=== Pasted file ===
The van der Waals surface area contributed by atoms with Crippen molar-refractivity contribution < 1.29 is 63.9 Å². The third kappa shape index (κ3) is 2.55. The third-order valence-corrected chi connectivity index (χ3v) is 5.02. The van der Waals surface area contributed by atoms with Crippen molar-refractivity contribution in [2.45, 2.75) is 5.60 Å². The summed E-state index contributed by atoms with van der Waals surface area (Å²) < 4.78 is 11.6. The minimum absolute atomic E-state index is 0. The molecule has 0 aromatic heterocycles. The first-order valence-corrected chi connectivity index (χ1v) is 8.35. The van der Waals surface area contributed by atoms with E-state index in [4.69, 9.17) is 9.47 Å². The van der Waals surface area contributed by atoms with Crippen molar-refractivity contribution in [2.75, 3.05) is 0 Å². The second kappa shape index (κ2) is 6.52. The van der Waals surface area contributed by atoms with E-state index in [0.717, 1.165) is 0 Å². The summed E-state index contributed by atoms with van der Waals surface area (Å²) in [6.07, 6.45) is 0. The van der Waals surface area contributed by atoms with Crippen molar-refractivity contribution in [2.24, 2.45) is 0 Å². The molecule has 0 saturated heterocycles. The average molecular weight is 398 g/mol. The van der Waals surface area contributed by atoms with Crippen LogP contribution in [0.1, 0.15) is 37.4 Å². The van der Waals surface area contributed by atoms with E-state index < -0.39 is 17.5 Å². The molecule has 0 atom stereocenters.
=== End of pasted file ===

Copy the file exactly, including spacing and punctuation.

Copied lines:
The van der Waals surface area contributed by atoms with Crippen molar-refractivity contribution < 1.29 is 63.9 Å². The third kappa shape index (κ3) is 2.55. The third-order valence-corrected chi connectivity index (χ3v) is 5.02. The van der Waals surface area contributed by atoms with Crippen molar-refractivity contribution in [2.45, 2.75) is 5.60 Å². The summed E-state index contributed by atoms with van der Waals surface area (Å²) < 4.78 is 11.6. The minimum absolute atomic E-state index is 0. The molecule has 0 aromatic heterocycles. The first-order valence-corrected chi connectivity index (χ1v) is 8.35. The van der Waals surface area contributed by atoms with E-state index in [4.69, 9.17) is 9.47 Å². The van der Waals surface area contributed by atoms with Crippen molar-refractivity contribution in [2.75, 3.05) is 0 Å². The second kappa shape index (κ2) is 6.52. The van der Waals surface area contributed by atoms with E-state index in [0.717, 1.165) is 0 Å². The summed E-state index contributed by atoms with van der Waals surface area (Å²) in [6.07, 6.45) is 0. The van der Waals surface area contributed by atoms with Crippen molar-refractivity contribution in [2.24, 2.45) is 0 Å². The molecule has 0 saturated heterocycles. The average molecular weight is 398 g/mol. The van der Waals surface area contributed by atoms with Crippen LogP contribution in [0.1, 0.15) is 37.4 Å². The van der Waals surface area contributed by atoms with E-state index < -0.39 is 17.5 Å². The molecule has 0 atom stereocenters.